Leaf Peeping on the Charles

Fall foliage is such an ephemeral thing; one moment all the leaves are green; then in August, the first “traitor trees” start turning color, then one day, most of the trees are in full color – they still have most of their leaves, but they’ve turned color. Then, a few days later, the bonds holding the leaves to the trees start to break, and the leaves start to fall, leaving the trees barer and barer, until nothing is left except the oaks, grimly holding onto their dry brown leaves.

This weekend was pretty much peak season around here, and the weather was pleasant, so I took the kayak out for a trip along the Charles in Dedham – I didn’t have time for a longer trip as I had to get home to make supper. It was gorgeous.

I put in at the landing by the Dedham Recreation Center, and paddled downstream through Motley Pond, down past the Route 109 bridge to just short of the Bridge Street bridge. Along the way I saw a bunch of young mallards; the heads of the males were a deep rich green. Judging by their size, I’d guess this was their first time in adult plumage. On the way back, I spotted a snowy egret and a bunch of painted turtles by the entrance to Motley Pond.

Motley Pond is a bit of a misnomer; it’s more like a spot where the river spreads out a bit. Unlike the Basin, between Boston and Cambridge, the Charles is pretty narrow here, no more than 15 feet in some spots. At Motley, the river widens out; there is also a sandbar island in the middle, and you can often spot waterfowl there.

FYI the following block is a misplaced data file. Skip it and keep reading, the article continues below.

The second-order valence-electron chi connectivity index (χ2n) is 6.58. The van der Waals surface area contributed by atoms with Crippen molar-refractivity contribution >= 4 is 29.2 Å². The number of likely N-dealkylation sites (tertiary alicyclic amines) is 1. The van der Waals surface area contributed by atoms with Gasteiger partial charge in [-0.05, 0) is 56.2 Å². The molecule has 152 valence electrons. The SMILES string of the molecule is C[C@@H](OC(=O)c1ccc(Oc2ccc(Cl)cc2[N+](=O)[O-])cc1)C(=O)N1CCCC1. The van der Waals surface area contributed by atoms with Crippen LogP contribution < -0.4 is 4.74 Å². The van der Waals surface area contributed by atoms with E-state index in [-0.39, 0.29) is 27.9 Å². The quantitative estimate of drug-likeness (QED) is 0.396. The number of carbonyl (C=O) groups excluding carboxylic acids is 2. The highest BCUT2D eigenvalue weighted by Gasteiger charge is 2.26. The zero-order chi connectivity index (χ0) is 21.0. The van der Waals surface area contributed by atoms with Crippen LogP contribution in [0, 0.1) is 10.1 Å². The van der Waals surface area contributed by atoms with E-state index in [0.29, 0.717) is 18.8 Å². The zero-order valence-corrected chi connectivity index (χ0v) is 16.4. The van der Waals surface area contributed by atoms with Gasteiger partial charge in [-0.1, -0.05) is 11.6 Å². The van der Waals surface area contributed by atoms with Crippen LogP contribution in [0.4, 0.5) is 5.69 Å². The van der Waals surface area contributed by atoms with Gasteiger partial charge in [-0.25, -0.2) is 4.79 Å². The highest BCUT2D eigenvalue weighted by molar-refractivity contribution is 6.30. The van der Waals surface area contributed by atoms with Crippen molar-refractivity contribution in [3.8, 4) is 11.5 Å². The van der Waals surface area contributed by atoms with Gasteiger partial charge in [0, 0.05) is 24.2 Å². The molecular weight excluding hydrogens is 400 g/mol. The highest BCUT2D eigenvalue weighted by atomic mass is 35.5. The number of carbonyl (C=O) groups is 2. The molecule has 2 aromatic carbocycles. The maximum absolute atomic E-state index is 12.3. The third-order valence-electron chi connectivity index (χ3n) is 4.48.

I haven’t been on the kayak much the past year. It was great to take the boat and the camera out for a few hours.

Brickyard Pond, Barrington, RI

Near the midpoint of the East Bay Bike Path you pass a large pond, Brickyard Pond. The pond is large, about 84 acres, and, from the bike way seems quite wild, as it’s ringed by marsh grasses and has several small islands covered with marsh grass and trees. In fact, it’s man-made – it was the site of a clay quarry used to make bricks that eventually filled with water.

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Martha’s Vineyard via Wrangler

I enjoyed my trip to the Vineyard last year with Brian and Pam, and I’ve been thinking about getting a Jeep Wrangler for a while. Since the Vineyard is one of the places where you can rent a Wrangler, it made sense to me to kill two birds with one stone and go back and rent a Jeep to see how it felt.

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Sunset and Moonrise over the Charles

This Saturday night was a full moon, and I decided to take the bicycle, tripod and camera into town for a ride around the river. I got in just at the tail end of sunset, when the orange was still glinting off the Boston skyscrapers, but fading. I parked where I usually do, on the Cambridge Parkway, balanced the tripod on the bicycle’s handlebars, and set off westward along the Cambridge side. Once past the Longfellow Bridge, I set up the tripod and took some sunset pictures. Then I asked Siri, “What time is moonrise”, and she replied, “Moonrise on May 19th will be at 8:59 PM.” That’s kind of a weird reply, I thought, since it was still the 18th. But I decided to pack up the tripod, and come back a little later when the moon was out.